- noun something that is necessary or required
- plural noun something that a person must have for their health or well-being
- (written as Need)
Arguably the most used and the least properly comprehended word in discussions of health and health care. The meanings that attach to it are legion. Its persuasive power probably derives from a combination of two factors: one, the embodied implication that the entity asserted to be needed is actually necessary; the other, that this needed entity ought to be provided/received. To elucidate what any particular writer may be getting at, it is often helpful to ask what the thing said to be needed is needed for, and what the interests are of whoever is specifying that it is needed (given the ever present fact that whenever a professional is deciding what someone needs they are nearly always identifying a source of income for themselves). From this one might enquire as to whether there are other means than the one asserted to be needed - especially ones that may be more effective, or more cost-effective, and whether the person specifying the need is appropriately qualified (e.g. by training, accountability or responsibility). One may also enquire as to the social value, moral worth, etc. of the outcome for which the thing said to be needed is necessary (if it is necessary). In this way, some analytical content might be injected into what otherwise is in danger of being mere slogan-mongering.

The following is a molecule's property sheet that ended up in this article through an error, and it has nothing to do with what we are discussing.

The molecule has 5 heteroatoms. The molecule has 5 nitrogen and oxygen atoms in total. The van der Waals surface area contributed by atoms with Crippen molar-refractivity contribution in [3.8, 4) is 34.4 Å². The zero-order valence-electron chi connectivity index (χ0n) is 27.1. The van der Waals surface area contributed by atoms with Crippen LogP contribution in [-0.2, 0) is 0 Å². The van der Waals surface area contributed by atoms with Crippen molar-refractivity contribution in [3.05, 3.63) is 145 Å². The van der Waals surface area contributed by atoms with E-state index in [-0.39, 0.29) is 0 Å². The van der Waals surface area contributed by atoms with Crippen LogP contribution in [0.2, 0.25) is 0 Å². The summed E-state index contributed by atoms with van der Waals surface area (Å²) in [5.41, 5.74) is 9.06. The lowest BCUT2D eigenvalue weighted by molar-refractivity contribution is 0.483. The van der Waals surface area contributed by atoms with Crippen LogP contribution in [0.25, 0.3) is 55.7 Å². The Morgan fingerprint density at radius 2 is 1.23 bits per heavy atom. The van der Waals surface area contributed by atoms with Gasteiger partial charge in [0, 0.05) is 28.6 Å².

It is invariably a good procedure to distinguish between a need for health and a need for health care (the latter may be seen as a kind of derived demand for the former).
Important and difficult issues remain concerning, for example, whether any particular need ought to be met and how much of it ought to be met. In prioritizing needs, economists naturally reach for the tools of cost-effectiveness and cost-utility analysis, which can indeed be helpful, not least in exposing the necessity for making social value judgments and interpersonal comparisons of health and illness.
The most frequently met practical measures of need at the commu nity level are morbidity and mortality data. They plainly imply a need for health though not necessarily a need for health care (which may not be effective in altering either for the better and, even if it is, may not be the most cost-effective general instrument available). Other concepts include capacity to benefit from health care (which is an outcome measure if the underlying thing needed is health care) and the resources that are necessary to reduce capacity to benefit to zero (i.e. to the point at which the marginal benefit falls to zero). There are manifest and formidable problems of measurement with both of these.
Need is often used as a criterion for adjusting the distribution of health care resources in the interests of fairness or equity. Again, its usefulness in this role would be much enhanced (in proportion to the reduction of its capacity to spread confusion and policy paralysis) if the questions suggested above are probed.